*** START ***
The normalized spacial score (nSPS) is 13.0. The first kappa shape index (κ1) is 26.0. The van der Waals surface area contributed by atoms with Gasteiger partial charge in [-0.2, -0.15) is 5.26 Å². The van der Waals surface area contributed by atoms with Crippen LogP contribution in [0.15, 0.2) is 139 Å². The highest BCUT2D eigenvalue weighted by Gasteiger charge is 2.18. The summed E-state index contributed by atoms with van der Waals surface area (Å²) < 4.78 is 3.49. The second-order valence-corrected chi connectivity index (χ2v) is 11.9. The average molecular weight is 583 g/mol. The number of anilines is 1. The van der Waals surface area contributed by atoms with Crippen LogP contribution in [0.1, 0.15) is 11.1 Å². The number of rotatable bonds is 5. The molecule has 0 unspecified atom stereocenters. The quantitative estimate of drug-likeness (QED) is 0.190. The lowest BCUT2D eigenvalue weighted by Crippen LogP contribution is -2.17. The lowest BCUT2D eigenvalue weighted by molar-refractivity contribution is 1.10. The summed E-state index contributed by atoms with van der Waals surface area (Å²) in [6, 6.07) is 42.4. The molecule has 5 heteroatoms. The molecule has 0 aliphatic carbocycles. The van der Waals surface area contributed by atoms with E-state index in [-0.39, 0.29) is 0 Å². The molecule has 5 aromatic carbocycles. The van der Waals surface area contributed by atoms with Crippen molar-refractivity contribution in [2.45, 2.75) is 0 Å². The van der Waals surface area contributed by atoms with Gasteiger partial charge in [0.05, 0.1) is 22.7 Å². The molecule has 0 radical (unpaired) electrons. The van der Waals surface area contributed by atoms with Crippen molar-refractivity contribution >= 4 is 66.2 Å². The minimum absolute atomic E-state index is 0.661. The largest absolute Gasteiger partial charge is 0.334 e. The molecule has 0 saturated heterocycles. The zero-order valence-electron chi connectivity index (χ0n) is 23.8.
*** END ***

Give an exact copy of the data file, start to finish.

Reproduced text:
The normalized spacial score (nSPS) is 13.0. The first kappa shape index (κ1) is 26.0. The van der Waals surface area contributed by atoms with Gasteiger partial charge in [-0.2, -0.15) is 5.26 Å². The van der Waals surface area contributed by atoms with Crippen LogP contribution in [0.15, 0.2) is 139 Å². The highest BCUT2D eigenvalue weighted by Gasteiger charge is 2.18. The summed E-state index contributed by atoms with van der Waals surface area (Å²) < 4.78 is 3.49. The second-order valence-corrected chi connectivity index (χ2v) is 11.9. The average molecular weight is 583 g/mol. The number of anilines is 1. The van der Waals surface area contributed by atoms with Crippen LogP contribution in [0.1, 0.15) is 11.1 Å². The number of rotatable bonds is 5. The molecule has 0 unspecified atom stereocenters. The quantitative estimate of drug-likeness (QED) is 0.190. The lowest BCUT2D eigenvalue weighted by Crippen LogP contribution is -2.17. The lowest BCUT2D eigenvalue weighted by molar-refractivity contribution is 1.10. The summed E-state index contributed by atoms with van der Waals surface area (Å²) in [6, 6.07) is 42.4. The molecule has 5 heteroatoms. The molecule has 0 aliphatic carbocycles. The van der Waals surface area contributed by atoms with E-state index in [-0.39, 0.29) is 0 Å². The molecule has 5 aromatic carbocycles. The van der Waals surface area contributed by atoms with Crippen molar-refractivity contribution in [2.45, 2.75) is 0 Å². The van der Waals surface area contributed by atoms with Gasteiger partial charge in [0.05, 0.1) is 22.7 Å². The molecule has 0 radical (unpaired) electrons. The van der Waals surface area contributed by atoms with Crippen molar-refractivity contribution >= 4 is 66.2 Å². The minimum absolute atomic E-state index is 0.661. The largest absolute Gasteiger partial charge is 0.334 e. The molecule has 0 saturated heterocycles. The zero-order valence-electron chi connectivity index (χ0n) is 23.8.